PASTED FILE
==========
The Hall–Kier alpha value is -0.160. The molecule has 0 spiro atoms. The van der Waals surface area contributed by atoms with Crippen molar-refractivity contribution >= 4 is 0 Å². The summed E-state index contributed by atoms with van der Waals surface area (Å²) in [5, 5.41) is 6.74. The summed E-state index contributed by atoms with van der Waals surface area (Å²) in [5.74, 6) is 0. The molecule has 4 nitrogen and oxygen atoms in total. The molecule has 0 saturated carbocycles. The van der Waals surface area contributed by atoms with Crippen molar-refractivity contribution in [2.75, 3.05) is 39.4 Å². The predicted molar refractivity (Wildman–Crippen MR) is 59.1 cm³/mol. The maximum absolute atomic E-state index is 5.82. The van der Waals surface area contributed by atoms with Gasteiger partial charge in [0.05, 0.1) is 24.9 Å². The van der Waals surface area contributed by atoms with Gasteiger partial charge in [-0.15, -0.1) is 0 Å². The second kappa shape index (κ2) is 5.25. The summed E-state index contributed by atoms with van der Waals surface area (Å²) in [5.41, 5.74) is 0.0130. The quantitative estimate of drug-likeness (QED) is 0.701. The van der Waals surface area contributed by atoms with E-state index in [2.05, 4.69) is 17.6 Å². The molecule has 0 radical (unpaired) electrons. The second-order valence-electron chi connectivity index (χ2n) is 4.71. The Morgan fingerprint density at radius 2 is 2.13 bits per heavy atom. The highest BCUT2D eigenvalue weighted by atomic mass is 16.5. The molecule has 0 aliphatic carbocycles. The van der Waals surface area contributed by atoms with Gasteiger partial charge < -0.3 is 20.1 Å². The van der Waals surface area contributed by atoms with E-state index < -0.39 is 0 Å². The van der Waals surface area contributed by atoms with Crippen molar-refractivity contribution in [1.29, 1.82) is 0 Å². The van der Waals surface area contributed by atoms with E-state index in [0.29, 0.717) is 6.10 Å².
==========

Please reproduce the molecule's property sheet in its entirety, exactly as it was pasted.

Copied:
The Hall–Kier alpha value is -0.160. The molecule has 0 spiro atoms. The van der Waals surface area contributed by atoms with Crippen molar-refractivity contribution >= 4 is 0 Å². The summed E-state index contributed by atoms with van der Waals surface area (Å²) in [5, 5.41) is 6.74. The summed E-state index contributed by atoms with van der Waals surface area (Å²) in [5.74, 6) is 0. The molecule has 4 nitrogen and oxygen atoms in total. The molecule has 0 saturated carbocycles. The van der Waals surface area contributed by atoms with Crippen molar-refractivity contribution in [2.75, 3.05) is 39.4 Å². The predicted molar refractivity (Wildman–Crippen MR) is 59.1 cm³/mol. The maximum absolute atomic E-state index is 5.82. The van der Waals surface area contributed by atoms with Gasteiger partial charge in [0.05, 0.1) is 24.9 Å². The van der Waals surface area contributed by atoms with Gasteiger partial charge in [-0.15, -0.1) is 0 Å². The second kappa shape index (κ2) is 5.25. The summed E-state index contributed by atoms with van der Waals surface area (Å²) in [5.41, 5.74) is 0.0130. The quantitative estimate of drug-likeness (QED) is 0.701. The van der Waals surface area contributed by atoms with E-state index in [2.05, 4.69) is 17.6 Å². The molecule has 0 radical (unpaired) electrons. The second-order valence-electron chi connectivity index (χ2n) is 4.71. The Morgan fingerprint density at radius 2 is 2.13 bits per heavy atom. The highest BCUT2D eigenvalue weighted by atomic mass is 16.5. The molecule has 0 aliphatic carbocycles. The van der Waals surface area contributed by atoms with Gasteiger partial charge < -0.3 is 20.1 Å². The van der Waals surface area contributed by atoms with E-state index < -0.39 is 0 Å². The van der Waals surface area contributed by atoms with Crippen molar-refractivity contribution in [1.29, 1.82) is 0 Å². The van der Waals surface area contributed by atoms with E-state index in [0.29, 0.717) is 6.10 Å².